Enticing Children to Love Their Work
by Julia Damico, Pre-Primary Directress
“One test of the correctness of educational procedure is the happiness of the child.”
~ Maria Montessori
I had a 4-year old boy who was progressing with his language in every way. He had strong phonemic awareness skills, was becoming a pro at using phonograms and could read at a high level for his age. I was, however, surprised to find that he “hated” reading and really did not want to do movable alphabet “because I sorta hate that too.” Being a polite young man, he never told me these things until I asked. Mind you he had never refused to do these works, but also never sought them out.
Our thoughts as Montessori teachers when we encounter situations like this are that we cannot allow this child to become unhappy in his work. How can we entice him to return to and enjoy this work? We tackled the movable alphabet. To make this appeal to him we incorporated movement by allowing him to choose items from the classroom to place on his mat and spell. The only rule was it had to fit on the mat. We also made some action word cards for charades with his friends so he could act out the words and then spell them. This added a social component that he enjoyed. We also chose categories of words, for example, “weapons” or “things you find in a creek,” or “superheroes,” incorporating his interests. Finally, when he expressed the fact that you had to stay inside to do the movable alphabet, we set a mat up outdoors and let him dig things out of the garden to spell.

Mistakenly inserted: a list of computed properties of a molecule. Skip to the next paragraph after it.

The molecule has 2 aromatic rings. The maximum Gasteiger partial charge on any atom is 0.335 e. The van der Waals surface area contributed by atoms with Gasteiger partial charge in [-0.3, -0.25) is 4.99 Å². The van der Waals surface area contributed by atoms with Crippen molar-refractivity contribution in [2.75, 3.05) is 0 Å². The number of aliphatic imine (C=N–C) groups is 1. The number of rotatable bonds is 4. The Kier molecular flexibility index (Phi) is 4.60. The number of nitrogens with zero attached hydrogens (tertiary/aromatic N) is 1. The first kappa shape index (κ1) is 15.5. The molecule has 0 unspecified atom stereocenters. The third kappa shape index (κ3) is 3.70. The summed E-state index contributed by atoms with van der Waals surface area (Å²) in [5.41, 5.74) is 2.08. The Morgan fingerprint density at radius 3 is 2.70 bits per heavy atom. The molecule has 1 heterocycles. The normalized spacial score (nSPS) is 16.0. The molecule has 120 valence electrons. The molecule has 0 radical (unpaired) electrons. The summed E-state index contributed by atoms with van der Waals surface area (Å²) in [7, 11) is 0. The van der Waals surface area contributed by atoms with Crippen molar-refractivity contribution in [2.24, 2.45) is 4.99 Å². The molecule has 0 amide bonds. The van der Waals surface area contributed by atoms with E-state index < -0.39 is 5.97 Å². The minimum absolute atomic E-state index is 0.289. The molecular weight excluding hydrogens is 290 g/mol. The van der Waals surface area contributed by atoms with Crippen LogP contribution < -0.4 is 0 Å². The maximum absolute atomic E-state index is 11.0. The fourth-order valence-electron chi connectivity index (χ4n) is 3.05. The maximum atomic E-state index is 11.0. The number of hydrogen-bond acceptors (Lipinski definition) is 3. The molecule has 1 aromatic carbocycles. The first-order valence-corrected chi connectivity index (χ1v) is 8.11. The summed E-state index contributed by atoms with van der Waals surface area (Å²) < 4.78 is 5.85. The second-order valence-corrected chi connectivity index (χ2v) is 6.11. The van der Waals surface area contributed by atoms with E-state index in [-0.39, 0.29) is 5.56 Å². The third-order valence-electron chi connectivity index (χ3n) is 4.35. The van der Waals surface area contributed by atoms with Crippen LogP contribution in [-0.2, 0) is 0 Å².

At first, he would get the movable alphabet out if asked. After awhile he would ask for this work, and finally all his buddies got on board, and it became a daily group venture. It took close to 6 weeks to reach this point. Time well spent as it made for a much happier child, teacher, and community. There is no greater goal for a Montessori teacher than to have a child equate learning with happiness.